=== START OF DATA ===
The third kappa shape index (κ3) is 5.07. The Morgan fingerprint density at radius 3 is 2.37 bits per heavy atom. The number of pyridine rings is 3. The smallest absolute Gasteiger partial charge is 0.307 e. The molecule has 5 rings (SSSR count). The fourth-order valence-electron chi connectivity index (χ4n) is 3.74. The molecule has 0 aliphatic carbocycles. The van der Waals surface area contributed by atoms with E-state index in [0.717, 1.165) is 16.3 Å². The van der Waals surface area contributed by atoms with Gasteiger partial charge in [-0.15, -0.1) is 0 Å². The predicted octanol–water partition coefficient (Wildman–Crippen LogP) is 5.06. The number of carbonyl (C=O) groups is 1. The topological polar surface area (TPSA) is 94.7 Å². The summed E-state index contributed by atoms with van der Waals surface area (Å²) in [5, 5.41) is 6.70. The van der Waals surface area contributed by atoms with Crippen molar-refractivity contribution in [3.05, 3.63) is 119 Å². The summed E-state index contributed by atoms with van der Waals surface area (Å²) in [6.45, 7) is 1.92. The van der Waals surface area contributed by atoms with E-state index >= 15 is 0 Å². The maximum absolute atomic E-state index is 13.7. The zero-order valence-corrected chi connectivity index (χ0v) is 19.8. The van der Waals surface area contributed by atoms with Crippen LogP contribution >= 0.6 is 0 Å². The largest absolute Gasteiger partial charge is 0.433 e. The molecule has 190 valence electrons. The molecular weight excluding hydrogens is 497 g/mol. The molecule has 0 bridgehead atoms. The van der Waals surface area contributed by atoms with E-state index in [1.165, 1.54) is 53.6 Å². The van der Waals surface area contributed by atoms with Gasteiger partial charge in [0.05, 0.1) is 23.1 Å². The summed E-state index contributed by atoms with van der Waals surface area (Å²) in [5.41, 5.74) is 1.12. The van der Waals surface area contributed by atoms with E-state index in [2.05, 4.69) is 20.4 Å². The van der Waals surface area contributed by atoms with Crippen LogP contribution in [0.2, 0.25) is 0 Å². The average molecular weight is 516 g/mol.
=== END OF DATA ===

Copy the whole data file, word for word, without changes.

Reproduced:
The third kappa shape index (κ3) is 5.07. The Morgan fingerprint density at radius 3 is 2.37 bits per heavy atom. The number of pyridine rings is 3. The smallest absolute Gasteiger partial charge is 0.307 e. The molecule has 5 rings (SSSR count). The fourth-order valence-electron chi connectivity index (χ4n) is 3.74. The molecule has 0 aliphatic carbocycles. The van der Waals surface area contributed by atoms with E-state index in [0.717, 1.165) is 16.3 Å². The van der Waals surface area contributed by atoms with Gasteiger partial charge in [-0.15, -0.1) is 0 Å². The predicted octanol–water partition coefficient (Wildman–Crippen LogP) is 5.06. The number of carbonyl (C=O) groups is 1. The topological polar surface area (TPSA) is 94.7 Å². The summed E-state index contributed by atoms with van der Waals surface area (Å²) in [5, 5.41) is 6.70. The van der Waals surface area contributed by atoms with Crippen molar-refractivity contribution in [3.05, 3.63) is 119 Å². The summed E-state index contributed by atoms with van der Waals surface area (Å²) in [6.45, 7) is 1.92. The van der Waals surface area contributed by atoms with E-state index >= 15 is 0 Å². The maximum absolute atomic E-state index is 13.7. The zero-order valence-corrected chi connectivity index (χ0v) is 19.8. The van der Waals surface area contributed by atoms with Crippen LogP contribution >= 0.6 is 0 Å². The largest absolute Gasteiger partial charge is 0.433 e. The molecule has 190 valence electrons. The molecular weight excluding hydrogens is 497 g/mol. The molecule has 0 bridgehead atoms. The van der Waals surface area contributed by atoms with E-state index in [1.165, 1.54) is 53.6 Å². The van der Waals surface area contributed by atoms with Gasteiger partial charge in [0.05, 0.1) is 23.1 Å². The summed E-state index contributed by atoms with van der Waals surface area (Å²) in [5.41, 5.74) is 1.12. The van der Waals surface area contributed by atoms with E-state index in [2.05, 4.69) is 20.4 Å². The van der Waals surface area contributed by atoms with Crippen LogP contribution in [0.2, 0.25) is 0 Å². The average molecular weight is 516 g/mol.